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Let’s talk about SEX & DIABETES

Sex is an important part of relationships for adults of all ages. An unfulfilling sex life can lead to feelings of guilt and rejection, causing problems within a relationship. Levels of sexual desire vary widely between different people, and can change over time.

Sexual problems can be very difficult to discuss, particularly if the cause has not been identified. Therefore it’s important to know how to recognise the causes and symptoms of sexual dysfunction, so that it can be identified, discussed and treated or managed.

Many men with erectile dysfunction, for instance, later learn that they have diabetes. For people who already have diabetes, sexual problems can indicate nerve damage, blocked arteries, and even out-of-whack hormones. Sexual dysfunction in people with diabetes, researchers are certain of one thing: Chronic high blood glucose is behind many sexual problems people face, and the first line of action is to improve glucose control.

Sexual Desire

Low libido, or sexual desire, is a real problem, one that affects people with diabetes more than those without. Men and women experience low libido as a result of poorly controlled diabetes. If your sex drive is stalled, first look to your diabetes control and take steps to lower your blood glucose levels.

Sexual Desire

Sexual Arousal

Here’s the difference between desire and arousal: First, sexual desire must occur; the body then responds, signaling arousal. That is, if everything’s working properly. Both men and women with diabetes may feel desire but struggle with arousal problems, though the mechanisms behind this sexual dysfunction are better studied and understood in men. For both men and women, a good place to start looking for possible causes is your medicine cabinet. Some blood pressure–lowering medications, for instance, can contribute to erectile dysfunction. When meds aren’t behind a person’s hampered arousal, diabetes may be to blame. Poor diabetes control over time can damage the blood vessels and nerves—as it does in heart disease and neuropathy (nerve damage), other complications of the disease—that make arousal possible.



An orgasm is a sought-after sexual reward, but for people with diabetes it can feel like an unattainable goal. And, yes, we’re talking about women and men here. Both can struggle with the orgasm, and the first thing they and their doctors should check are the medications they take, such as antidepressants.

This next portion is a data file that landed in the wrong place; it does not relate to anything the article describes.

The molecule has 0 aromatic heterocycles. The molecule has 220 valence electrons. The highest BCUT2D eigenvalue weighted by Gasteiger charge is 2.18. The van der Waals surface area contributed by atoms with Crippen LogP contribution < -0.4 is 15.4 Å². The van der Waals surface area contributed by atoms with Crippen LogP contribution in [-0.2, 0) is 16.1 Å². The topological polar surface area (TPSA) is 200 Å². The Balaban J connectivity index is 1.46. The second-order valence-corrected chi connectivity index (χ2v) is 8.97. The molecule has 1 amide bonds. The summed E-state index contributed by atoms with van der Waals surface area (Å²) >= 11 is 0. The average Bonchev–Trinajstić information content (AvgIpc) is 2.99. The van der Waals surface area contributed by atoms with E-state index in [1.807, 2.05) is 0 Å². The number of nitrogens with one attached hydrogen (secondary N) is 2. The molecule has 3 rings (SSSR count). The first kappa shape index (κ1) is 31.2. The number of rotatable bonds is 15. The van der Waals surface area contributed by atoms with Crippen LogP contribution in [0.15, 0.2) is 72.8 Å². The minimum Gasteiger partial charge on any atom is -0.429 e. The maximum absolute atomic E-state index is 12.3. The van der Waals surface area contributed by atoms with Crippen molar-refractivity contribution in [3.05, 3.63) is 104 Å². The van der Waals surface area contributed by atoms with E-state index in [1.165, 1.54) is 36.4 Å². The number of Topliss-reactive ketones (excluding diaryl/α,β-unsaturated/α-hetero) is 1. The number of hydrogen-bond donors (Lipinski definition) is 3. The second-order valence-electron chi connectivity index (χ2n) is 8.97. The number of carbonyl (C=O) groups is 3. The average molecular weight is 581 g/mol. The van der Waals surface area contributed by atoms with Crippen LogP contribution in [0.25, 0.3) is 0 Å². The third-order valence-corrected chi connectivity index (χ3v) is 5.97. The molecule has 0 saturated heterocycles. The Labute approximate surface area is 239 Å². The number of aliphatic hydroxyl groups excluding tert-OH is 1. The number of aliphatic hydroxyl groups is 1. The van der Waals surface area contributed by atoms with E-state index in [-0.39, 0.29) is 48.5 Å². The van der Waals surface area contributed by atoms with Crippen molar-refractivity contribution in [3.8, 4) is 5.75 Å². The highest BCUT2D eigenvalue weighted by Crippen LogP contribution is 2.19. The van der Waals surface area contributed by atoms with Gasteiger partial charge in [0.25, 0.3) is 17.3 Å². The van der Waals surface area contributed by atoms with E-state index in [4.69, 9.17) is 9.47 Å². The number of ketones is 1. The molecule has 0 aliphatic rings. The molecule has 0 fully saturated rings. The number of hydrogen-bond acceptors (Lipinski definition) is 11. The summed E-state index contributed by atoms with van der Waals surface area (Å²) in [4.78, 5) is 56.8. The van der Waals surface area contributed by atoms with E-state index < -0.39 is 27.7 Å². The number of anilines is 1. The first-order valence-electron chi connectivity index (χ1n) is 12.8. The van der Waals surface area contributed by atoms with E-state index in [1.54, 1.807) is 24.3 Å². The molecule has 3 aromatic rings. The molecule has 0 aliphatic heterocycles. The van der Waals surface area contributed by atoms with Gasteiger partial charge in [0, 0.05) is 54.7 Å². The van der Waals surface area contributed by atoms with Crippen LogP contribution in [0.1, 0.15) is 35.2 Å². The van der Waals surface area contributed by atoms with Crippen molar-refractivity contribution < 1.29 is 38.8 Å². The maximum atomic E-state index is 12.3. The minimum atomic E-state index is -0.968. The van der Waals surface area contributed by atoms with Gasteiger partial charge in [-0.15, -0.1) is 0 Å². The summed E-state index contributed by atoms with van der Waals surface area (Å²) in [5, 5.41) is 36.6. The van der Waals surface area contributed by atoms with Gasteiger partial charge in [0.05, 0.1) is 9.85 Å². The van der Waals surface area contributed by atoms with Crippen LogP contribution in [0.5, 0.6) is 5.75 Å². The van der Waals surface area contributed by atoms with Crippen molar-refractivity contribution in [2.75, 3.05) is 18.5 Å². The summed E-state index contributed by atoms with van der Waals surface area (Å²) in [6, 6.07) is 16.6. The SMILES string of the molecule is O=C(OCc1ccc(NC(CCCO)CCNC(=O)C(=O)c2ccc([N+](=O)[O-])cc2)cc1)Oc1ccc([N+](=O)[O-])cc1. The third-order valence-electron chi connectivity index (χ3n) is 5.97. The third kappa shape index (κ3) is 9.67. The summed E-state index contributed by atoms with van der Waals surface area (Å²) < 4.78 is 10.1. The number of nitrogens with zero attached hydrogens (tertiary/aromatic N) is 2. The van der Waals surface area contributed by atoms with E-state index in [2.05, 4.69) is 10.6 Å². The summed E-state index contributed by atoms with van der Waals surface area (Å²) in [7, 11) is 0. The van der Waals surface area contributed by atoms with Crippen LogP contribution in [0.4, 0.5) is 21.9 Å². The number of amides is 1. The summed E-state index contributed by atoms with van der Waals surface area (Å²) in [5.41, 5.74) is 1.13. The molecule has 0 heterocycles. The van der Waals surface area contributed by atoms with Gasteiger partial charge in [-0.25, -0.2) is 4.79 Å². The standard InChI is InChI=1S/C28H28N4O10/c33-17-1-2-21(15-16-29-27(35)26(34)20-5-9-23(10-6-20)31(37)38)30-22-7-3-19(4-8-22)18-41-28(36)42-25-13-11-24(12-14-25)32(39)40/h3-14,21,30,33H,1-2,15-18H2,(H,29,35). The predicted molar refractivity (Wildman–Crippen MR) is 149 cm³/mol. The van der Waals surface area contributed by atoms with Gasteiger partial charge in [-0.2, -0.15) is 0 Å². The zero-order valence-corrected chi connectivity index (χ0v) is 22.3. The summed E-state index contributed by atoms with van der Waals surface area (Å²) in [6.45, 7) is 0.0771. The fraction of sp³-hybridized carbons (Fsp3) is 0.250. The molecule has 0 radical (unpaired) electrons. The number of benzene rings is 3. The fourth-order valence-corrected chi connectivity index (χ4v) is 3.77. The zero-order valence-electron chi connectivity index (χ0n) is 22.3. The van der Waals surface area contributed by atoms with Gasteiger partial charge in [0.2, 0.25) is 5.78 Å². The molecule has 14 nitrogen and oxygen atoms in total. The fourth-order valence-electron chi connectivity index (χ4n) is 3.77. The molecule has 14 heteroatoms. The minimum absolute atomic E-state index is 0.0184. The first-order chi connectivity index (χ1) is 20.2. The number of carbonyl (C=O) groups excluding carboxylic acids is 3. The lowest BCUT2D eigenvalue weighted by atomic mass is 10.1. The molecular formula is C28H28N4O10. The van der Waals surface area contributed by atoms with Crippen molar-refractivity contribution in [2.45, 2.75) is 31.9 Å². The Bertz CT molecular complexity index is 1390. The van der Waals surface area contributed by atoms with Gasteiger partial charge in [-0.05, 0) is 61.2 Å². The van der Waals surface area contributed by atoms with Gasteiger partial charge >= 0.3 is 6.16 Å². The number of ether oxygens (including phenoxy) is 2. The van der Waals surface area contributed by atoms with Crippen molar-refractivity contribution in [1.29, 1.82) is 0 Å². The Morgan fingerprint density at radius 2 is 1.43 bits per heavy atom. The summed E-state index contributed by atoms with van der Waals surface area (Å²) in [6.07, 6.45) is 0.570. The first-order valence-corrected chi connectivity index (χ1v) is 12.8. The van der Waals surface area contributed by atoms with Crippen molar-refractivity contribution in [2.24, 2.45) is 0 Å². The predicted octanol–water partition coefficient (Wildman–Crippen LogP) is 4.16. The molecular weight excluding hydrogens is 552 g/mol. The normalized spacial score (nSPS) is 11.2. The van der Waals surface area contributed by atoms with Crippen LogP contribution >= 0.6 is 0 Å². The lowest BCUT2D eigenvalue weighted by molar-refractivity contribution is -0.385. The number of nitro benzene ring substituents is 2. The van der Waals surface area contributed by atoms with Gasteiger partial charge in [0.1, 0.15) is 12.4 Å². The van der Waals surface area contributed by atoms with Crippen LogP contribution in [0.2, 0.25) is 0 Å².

Having an orgasm is usually pretty easy for men, which is why it can be so frustrating if a man’s unable to finish. Like women, men suffering from neurovascular damage—and the lack of blood flow and/or sensation it creates—can have a hard time reaching an orgasm. Men can get around erectile dysfunction with a variety of treatments, ranging from medications to vacuum pumps, but these treatments will not fix neuropathy.



Sex is supposed to bring you and your partner pleasure, so pain is an indication that something isn’t right. Even if you’re shy, it’s important to discuss issues of painful sex with a doctor. “See a doctor who is familiar with taking care of sexual problems because we can rectify problems in [most] patients, especially people with diabetes,”.

Men with diabetes are at an increased risk for developing Peyronie’s disease, a condition in which scar tissue inside the penis causes a curved and painful erection. Before you worry, take heart: Penises all vary in shape, and a little curve isn’t a big deal. With Peyronie’s disease, the curve or bend is significant and can make having sex and getting or keeping an erection difficult and painful. A doctor can advise whether you should wait it out, take medication, or have surgery.

Taking Control of your Diabetes

Sexual Healing

Depending on the extent of your sexual dysfunction, you may be able to see improvement by getting your blood glucose in control. Even if the complications are too severe to reverse with better diabetes control alone, keeping your blood glucose levels in line can help to prevent further damage. Another tip: Quit smoking. It’s linked to sexual problems, and it’s all-around bad news for the rest of your body.

There are several approaches that both men and women benefit from, including seeing a doctor who specializes in sexual medicine and talking with a mental health professional. The latter is an important step because relationship problems, body issues, stress, and a host of other emotional baggage can affect all aspects of your sex life. You may be too self-conscious to get in the mood or get aroused, or maybe you’re too stressed to have an orgasm.

Finally, consider making lifestyle changes. Managing your diabetes well, including eating healthfully, exercising regularly, and reducing stress, will benefit your entire body, not just your nether regions. “I think it’s very likely that a good sex life leads to better health, And better health leads to good sex.”

Taking Control of your Diabetes
Taking Control of your Diabetes

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